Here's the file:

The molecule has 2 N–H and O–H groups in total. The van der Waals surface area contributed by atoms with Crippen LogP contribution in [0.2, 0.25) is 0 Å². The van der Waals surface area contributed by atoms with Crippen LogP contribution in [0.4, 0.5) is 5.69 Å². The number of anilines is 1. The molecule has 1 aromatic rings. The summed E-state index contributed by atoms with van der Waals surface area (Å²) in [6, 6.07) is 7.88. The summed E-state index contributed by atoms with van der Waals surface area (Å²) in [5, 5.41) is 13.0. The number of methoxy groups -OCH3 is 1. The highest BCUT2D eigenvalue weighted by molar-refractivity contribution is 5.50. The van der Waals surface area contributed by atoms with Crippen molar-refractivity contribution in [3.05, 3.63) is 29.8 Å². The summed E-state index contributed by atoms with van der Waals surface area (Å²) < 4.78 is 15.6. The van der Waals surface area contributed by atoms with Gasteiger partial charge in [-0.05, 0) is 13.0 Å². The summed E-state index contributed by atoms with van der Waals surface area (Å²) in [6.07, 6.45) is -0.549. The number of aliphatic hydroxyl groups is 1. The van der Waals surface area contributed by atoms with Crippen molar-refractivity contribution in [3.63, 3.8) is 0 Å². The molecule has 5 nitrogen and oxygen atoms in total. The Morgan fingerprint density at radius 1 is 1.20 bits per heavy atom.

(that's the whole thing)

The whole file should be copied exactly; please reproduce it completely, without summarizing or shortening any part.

The molecule has 2 N–H and O–H groups in total. The van der Waals surface area contributed by atoms with Crippen LogP contribution in [0.2, 0.25) is 0 Å². The van der Waals surface area contributed by atoms with Crippen LogP contribution in [0.4, 0.5) is 5.69 Å². The number of anilines is 1. The molecule has 1 aromatic rings. The summed E-state index contributed by atoms with van der Waals surface area (Å²) in [6, 6.07) is 7.88. The summed E-state index contributed by atoms with van der Waals surface area (Å²) in [5, 5.41) is 13.0. The number of methoxy groups -OCH3 is 1. The highest BCUT2D eigenvalue weighted by molar-refractivity contribution is 5.50. The van der Waals surface area contributed by atoms with Crippen molar-refractivity contribution in [3.05, 3.63) is 29.8 Å². The summed E-state index contributed by atoms with van der Waals surface area (Å²) < 4.78 is 15.6. The van der Waals surface area contributed by atoms with Gasteiger partial charge in [-0.05, 0) is 13.0 Å². The summed E-state index contributed by atoms with van der Waals surface area (Å²) in [6.07, 6.45) is -0.549. The number of aliphatic hydroxyl groups is 1. The van der Waals surface area contributed by atoms with Crippen molar-refractivity contribution in [3.63, 3.8) is 0 Å². The molecule has 5 nitrogen and oxygen atoms in total. The Morgan fingerprint density at radius 1 is 1.20 bits per heavy atom.